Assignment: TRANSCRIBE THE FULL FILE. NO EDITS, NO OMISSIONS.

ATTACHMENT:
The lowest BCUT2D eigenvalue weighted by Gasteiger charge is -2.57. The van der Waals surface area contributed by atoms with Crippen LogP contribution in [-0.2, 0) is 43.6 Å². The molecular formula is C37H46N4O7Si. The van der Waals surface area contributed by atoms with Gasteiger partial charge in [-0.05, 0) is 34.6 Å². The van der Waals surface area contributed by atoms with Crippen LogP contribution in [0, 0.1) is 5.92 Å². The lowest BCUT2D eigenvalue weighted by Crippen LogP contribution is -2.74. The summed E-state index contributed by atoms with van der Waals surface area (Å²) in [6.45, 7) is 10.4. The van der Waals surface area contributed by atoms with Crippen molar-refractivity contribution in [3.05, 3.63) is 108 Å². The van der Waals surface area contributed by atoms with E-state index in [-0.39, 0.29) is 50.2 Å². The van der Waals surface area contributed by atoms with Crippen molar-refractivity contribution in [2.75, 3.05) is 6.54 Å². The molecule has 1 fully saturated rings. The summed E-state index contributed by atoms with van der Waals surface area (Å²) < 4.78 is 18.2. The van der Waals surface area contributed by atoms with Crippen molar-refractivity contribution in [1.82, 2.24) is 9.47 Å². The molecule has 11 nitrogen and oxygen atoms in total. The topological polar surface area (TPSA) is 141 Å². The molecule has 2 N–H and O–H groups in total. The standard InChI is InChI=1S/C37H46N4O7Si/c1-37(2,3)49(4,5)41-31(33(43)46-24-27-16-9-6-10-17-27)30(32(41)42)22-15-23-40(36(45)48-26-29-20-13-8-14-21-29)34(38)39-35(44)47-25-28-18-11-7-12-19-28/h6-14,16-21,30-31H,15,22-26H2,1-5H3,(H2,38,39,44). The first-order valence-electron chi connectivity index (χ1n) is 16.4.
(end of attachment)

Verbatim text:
The lowest BCUT2D eigenvalue weighted by Gasteiger charge is -2.57. The van der Waals surface area contributed by atoms with Crippen LogP contribution in [-0.2, 0) is 43.6 Å². The molecular formula is C37H46N4O7Si. The van der Waals surface area contributed by atoms with Gasteiger partial charge in [-0.05, 0) is 34.6 Å². The van der Waals surface area contributed by atoms with Crippen LogP contribution in [0, 0.1) is 5.92 Å². The lowest BCUT2D eigenvalue weighted by Crippen LogP contribution is -2.74. The summed E-state index contributed by atoms with van der Waals surface area (Å²) in [6.45, 7) is 10.4. The van der Waals surface area contributed by atoms with Crippen molar-refractivity contribution in [3.05, 3.63) is 108 Å². The van der Waals surface area contributed by atoms with E-state index in [-0.39, 0.29) is 50.2 Å². The van der Waals surface area contributed by atoms with Crippen molar-refractivity contribution in [2.75, 3.05) is 6.54 Å². The molecule has 1 fully saturated rings. The summed E-state index contributed by atoms with van der Waals surface area (Å²) < 4.78 is 18.2. The van der Waals surface area contributed by atoms with Crippen molar-refractivity contribution in [1.82, 2.24) is 9.47 Å². The molecule has 11 nitrogen and oxygen atoms in total. The topological polar surface area (TPSA) is 141 Å². The molecule has 2 N–H and O–H groups in total. The standard InChI is InChI=1S/C37H46N4O7Si/c1-37(2,3)49(4,5)41-31(33(43)46-24-27-16-9-6-10-17-27)30(32(41)42)22-15-23-40(36(45)48-26-29-20-13-8-14-21-29)34(38)39-35(44)47-25-28-18-11-7-12-19-28/h6-14,16-21,30-31H,15,22-26H2,1-5H3,(H2,38,39,44). The first-order valence-electron chi connectivity index (χ1n) is 16.4.